The tradition of eating certain dishes to bring luck in the New Year is not a new one, and is practiced among cultures around the world. In Japan, eating long soba noodles symbolizes a long and healthy life and dates back to the 13th or 14th century. King Cakes, now popular Louisiana desserts, are cakes baked with a small trinket inside and enjoyed on January 6th. The tradition states whoever finds the trinket receives luck for the year, and began in Old World Europe. In Scandinavia, herring can be found in abundance and has been a symbol of wealth in the coming year since the Middle Ages in many Northern European countries.
In Virginia, many of our traditionally “lucky” foods have long rooted origins. Some of these traditions are enjoyed throughout the country, while some are very regional. Below, discover the origin and our vegan-friendly takes on some of the most popular healthy new year dishes to bring you good luck this year.
Stemming from Italy, lentils have become a Southern staple of good luck. The round coin-like shape of the lentil is said to be a symbol of prosperity. Some sources say that the expansion of the lentil while it cooks is a sign of growing wealth. The legume has been a part of American cuisine since the 16th century, and is a great source of fiber, B vitamins and protein (making it an excellent for vegan diets).
Black Eyed Peas
Like the lentil, the relatively round shape of black-eyed peas symbolize coins and are said to bring monetary fortune. While it’s not quite known exactly where the tradition of eating healthy New Year dishes with black-eyed peas stems from, it is generally agreed that in the South it has been an emblem of fortune since the 1800s, when other food sources were scarce, particularly to enslaved people. Originally from Northern Africa, the legumes were introduced to the US through the triangle slave trade. These legumes are nutrient dense in fiber, protein and iron.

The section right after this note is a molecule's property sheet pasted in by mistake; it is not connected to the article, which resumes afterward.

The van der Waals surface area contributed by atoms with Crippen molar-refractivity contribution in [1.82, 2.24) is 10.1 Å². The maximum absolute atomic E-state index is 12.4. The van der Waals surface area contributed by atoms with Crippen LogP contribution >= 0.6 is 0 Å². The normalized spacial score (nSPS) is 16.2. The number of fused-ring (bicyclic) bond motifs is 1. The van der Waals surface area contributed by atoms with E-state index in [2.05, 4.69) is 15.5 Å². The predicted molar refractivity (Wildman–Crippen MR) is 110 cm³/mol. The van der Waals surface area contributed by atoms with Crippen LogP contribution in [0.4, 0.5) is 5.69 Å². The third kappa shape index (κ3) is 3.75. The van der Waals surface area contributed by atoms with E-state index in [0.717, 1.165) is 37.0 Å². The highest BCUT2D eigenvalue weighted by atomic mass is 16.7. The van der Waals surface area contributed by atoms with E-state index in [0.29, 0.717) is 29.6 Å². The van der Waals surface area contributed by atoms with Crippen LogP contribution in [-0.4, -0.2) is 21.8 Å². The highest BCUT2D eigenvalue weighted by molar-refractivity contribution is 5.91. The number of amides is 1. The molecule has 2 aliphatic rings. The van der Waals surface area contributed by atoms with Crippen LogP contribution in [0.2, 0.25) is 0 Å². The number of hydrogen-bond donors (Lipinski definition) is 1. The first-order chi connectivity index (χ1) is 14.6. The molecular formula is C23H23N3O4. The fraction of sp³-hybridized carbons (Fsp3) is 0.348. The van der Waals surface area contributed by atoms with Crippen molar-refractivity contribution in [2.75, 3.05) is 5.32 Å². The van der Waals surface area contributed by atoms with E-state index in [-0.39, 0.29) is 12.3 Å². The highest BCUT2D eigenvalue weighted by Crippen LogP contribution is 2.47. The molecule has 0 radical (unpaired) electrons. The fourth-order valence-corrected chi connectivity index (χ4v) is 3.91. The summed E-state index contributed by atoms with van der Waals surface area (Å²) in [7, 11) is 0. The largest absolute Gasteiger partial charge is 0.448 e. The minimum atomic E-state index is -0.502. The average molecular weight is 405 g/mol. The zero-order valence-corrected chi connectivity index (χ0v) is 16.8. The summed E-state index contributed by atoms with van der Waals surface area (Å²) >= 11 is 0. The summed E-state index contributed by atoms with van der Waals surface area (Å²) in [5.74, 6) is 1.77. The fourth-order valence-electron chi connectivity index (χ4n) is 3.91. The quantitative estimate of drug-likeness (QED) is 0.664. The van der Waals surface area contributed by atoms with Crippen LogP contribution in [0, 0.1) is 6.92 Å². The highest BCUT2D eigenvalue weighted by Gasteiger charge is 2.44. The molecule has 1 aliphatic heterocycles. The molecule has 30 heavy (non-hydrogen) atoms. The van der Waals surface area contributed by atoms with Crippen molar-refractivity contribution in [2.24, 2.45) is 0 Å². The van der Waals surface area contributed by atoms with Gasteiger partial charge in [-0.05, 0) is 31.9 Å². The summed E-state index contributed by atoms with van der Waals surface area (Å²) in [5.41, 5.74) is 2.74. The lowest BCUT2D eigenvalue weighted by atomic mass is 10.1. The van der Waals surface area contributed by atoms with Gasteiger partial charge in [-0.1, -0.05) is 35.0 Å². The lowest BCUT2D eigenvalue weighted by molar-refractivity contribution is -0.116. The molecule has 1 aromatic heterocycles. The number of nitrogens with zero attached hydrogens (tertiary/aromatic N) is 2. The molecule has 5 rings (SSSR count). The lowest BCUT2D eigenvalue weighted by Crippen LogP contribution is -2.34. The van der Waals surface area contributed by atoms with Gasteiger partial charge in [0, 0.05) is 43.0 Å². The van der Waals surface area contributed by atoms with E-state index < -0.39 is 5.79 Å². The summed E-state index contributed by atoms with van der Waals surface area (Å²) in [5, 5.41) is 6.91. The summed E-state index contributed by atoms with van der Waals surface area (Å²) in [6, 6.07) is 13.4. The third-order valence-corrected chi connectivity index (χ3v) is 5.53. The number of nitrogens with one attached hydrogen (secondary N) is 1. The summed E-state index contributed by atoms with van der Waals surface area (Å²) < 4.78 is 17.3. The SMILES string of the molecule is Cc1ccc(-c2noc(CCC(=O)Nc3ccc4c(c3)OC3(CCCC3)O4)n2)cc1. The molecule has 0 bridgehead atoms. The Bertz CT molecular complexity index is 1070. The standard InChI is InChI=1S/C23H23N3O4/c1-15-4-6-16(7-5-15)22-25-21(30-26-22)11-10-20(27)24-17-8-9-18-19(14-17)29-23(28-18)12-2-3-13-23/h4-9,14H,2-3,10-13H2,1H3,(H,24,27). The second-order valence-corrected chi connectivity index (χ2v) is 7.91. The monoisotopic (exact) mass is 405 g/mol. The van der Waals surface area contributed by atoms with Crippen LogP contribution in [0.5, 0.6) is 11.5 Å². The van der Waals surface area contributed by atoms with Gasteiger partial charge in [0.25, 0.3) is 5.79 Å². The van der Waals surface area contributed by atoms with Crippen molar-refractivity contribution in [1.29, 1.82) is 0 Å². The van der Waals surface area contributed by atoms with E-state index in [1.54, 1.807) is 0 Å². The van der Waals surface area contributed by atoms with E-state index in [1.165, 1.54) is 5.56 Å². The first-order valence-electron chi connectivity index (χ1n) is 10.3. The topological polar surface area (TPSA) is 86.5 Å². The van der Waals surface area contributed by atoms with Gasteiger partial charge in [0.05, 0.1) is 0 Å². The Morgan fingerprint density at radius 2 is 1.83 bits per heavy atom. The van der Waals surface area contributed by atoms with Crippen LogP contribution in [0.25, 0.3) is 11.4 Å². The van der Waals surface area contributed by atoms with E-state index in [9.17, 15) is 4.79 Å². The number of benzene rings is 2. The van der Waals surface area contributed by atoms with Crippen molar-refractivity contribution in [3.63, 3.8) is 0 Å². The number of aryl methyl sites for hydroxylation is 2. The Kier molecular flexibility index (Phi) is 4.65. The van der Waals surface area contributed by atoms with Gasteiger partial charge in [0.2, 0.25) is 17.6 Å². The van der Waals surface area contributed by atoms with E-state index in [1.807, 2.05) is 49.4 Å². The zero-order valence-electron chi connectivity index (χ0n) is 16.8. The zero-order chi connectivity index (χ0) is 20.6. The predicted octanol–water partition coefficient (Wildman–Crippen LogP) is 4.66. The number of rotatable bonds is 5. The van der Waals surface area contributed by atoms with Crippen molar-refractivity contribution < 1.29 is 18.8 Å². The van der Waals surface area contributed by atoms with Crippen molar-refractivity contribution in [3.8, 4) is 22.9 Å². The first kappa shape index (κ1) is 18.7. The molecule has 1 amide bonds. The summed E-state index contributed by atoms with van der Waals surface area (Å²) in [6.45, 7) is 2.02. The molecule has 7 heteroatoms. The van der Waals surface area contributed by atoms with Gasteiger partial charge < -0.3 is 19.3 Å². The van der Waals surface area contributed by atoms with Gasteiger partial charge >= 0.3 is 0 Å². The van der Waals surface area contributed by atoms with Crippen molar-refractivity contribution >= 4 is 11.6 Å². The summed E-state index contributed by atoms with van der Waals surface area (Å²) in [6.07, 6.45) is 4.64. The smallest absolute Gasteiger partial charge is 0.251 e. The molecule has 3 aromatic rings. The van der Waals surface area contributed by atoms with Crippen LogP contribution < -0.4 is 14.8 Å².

Many Americans consider black-eyed peas and collard greens to be two parts of the same completed lucky dish, with the slow-cooked greens resembling dollar bills and promoting wealth in the New Year. Strongly associated with Southern cooking, collard greens also made their way into American culture through enslaved people. Low in calories and high in nutrients, these leafy vegetables contain a slew of essential vitamins and minerals. (Read more on Preserving Collards with Ira Wallace).
Bring Fresh Takes to Old Traditions with Our Healthy New Year Dishes
Dinner with friends and family over the Holidays is a tradition celebrated for thousands of years. This year, introduce something new to your festivities by engaging with the country landscape around us. Take a walk in the countryside before dinner, grow your own root vegetables for dinner, make your own floral centerpiece, or gather pine cones on a quiet morning to decorate with. Alternatively, simply think of something fresh and engaging to do with family and friends that will enhance all your Holiday traditions such as trying one of our vegan-friendly, healthy New Year dishes. Enjoy the Holidays!
- 2 stalks celery (chopped)
- ½ onion (chopped)
- 2 cloves garlice (minced or pressed)
- 10 oz firm tofu (drained)
- ¼ cup walnuts (finely ground)
- 2 tbsp BBQ sauce (substitute A1 or ketchup instead: additional BBQ sauce for topping)
- 1 tbsp Dijon musted
- 2 tsp dried parsley
- ½ tsp thyme
- ½ tsp sage
- ½ tsp rosemary
- ½ cup cooked brown lentils
- 1¼ cup quick-cooking oats
- 3 tbsp soy sauce
- wild or portabella mushrooms finely chopped (optional)
- Preheat the oven to 375°F/190°C.
- Sauté the celery, onion, and garlic (and mushroom if desired) on high heat in a skillet with a few drops of water for 5 minutes, until tender. Remove from heat and cool. (If adding mushroom make sure to drain off excess liquid.)
- Mash the tofu in a large bowl. Stir in the cooked mixture and remaining ingredients, and combine well.